The very essence of a free government consists in considering offices as public trusts,
bestowed for the good of the country, and not for the benefit of an individual or a party.
John C. Calhoun
France has beautiful landscape; England has beautiful landscape. The reasons are very different…and I do not mean the natural factors. Large swaths of English countryside are owned by aristocrats, who rent the farmland to poor suckers to do the work. France is owned, mostly, by the farmers, who battle politicians in Paris and Brussels to keep it that way. The farm lobby is powerful in France; aristocrats are powerful in England. The “royal” family owns a lot of land, so politicians do not want to upset apple cart.
Both countries are pleasant to drive through, but roads are better in France. I prefer France to England, because one can eat very well in every corner of the country. The French take food and eating very seriously. People with money eat well in England.
Being powerful is like being a lady. If you have to tell people you are, you aren't.
I have read that all human traits come from pre-historic creatures. Daily life is influenced by what happened in the African wilds and during ensuing evolution. Bits were added as humans progressed through the centuries, but the basics came from long ago. A headline today reported that neanderthal DNA influences modern humans.
With this in mind, I wondered why humans’ earliest ancestors developed shame? What was there to be embarrassed about in pre-historic times? Who care what neighbors thought, when there were so few? Were humans ever concerned about what other species thought? Maybe people felt weird about mating with Neanderthals and put a tag on those feelings.
Nb. Thinking about the past is far more rewarding that thinking about the present or the future…
These days, German (some parts more than others) are celebrating the end of Fasching (Carnival), which officially starts on November 11th (11.11 at 11:00) and ends at midnight on Shrove Tuesday. Instead of "hello", people greet one another with "Helau".
A little bit nutty, always controversial, very colorful, often drunken, foolishness is permitted.
The first method of estimating the intelligence of a ruler is to look at the men he has around him.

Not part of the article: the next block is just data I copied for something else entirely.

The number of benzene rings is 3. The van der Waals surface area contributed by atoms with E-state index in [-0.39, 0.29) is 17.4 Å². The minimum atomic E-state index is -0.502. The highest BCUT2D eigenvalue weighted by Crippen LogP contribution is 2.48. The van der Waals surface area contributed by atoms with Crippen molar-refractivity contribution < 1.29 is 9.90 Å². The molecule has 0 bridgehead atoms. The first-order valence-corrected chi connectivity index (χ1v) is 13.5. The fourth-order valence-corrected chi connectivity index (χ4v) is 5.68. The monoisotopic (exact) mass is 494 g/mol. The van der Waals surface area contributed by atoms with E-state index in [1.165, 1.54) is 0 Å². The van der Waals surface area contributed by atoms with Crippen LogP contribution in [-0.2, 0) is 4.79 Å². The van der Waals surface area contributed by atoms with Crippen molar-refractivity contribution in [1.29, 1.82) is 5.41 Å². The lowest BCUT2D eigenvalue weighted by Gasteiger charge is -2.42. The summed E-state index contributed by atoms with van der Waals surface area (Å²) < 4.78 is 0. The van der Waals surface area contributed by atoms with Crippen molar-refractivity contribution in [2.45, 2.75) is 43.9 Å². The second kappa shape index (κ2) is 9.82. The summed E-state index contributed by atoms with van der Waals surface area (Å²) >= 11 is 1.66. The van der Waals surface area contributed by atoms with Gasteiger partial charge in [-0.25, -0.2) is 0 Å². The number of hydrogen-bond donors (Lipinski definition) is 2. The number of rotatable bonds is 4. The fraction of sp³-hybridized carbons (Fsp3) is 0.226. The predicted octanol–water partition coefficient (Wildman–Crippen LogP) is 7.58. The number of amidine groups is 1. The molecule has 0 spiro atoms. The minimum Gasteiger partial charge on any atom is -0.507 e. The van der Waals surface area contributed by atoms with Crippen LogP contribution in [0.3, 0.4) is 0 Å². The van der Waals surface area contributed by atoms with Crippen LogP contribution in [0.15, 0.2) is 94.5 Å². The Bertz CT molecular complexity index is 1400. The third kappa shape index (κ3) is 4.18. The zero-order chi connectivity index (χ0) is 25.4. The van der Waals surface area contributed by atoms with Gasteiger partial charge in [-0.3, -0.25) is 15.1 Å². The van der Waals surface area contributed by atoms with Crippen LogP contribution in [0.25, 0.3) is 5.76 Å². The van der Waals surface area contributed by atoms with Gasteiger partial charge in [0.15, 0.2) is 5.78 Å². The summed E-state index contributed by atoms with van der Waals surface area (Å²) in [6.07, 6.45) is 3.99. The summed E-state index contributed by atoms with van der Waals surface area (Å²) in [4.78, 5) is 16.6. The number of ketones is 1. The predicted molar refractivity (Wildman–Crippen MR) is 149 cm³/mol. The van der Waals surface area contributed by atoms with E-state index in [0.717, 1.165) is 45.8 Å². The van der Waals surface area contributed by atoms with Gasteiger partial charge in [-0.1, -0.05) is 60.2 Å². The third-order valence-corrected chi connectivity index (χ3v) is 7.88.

Here’s one more thing that I do not understand: Madame Tussaud’s. What is the appeal of seeing wax replicas of dead people, regardless of how well-known they were, or living people, no matter how creepy they look?
People stand in line and pay money for this “experience” of looking at figures that, if the name tag were not prominently displayed, they might not recognize. Again, why?
Guess who will never stand in live for such a display of human stupidity…
All that is necessary for the triumph of evil is that good men do nothing.
REPUBLICANS ACCUSE VOTERS OF USING TOWN HALLS TO EXPRESS THEMSELVES
By Andy Borowitz
WASHINGTON (The Borowitz Report)—Saying “Enough is enough,” Republican senators on Friday angrily accused their constituents of “intentionally and opportunistically” using recent town-hall meetings as vehicles to express themselves.
One of the angriest Republicans, Senator Tom Cotton, of Arkansas, said he was “disgusted and offended” by the “flagrant exercise of freedom of speech” he witnessed at his town hall.
“The spectacle of people standing up, asking their elected representatives questions, and expecting them to answer is the most disgraceful thing I’ve ever experienced,” Cotton said. “This will not stand.”
Cotton accused “outside agitators” of sending voters to the town halls “to cynically exploit an obscure provision in the Constitution called the First Amendment.”
“I’m not a conspiracy theorist, but isn’t it a little suspicious that, in town hall after town hall, all these voters were so well-versed in one tiny sentence in the Constitution?” he said. “It doesn’t pass the smell test.”
Prior to writing novels, the author enjoyed a multifaceted career: from decorated combat aviator to advertising professional to global communications director of a major consumer brand. He has traveled the world and met sports, film and television stars, political leaders, and royalty. He graduated from Middlebury College, is married, lives in Germany, and has two grown children.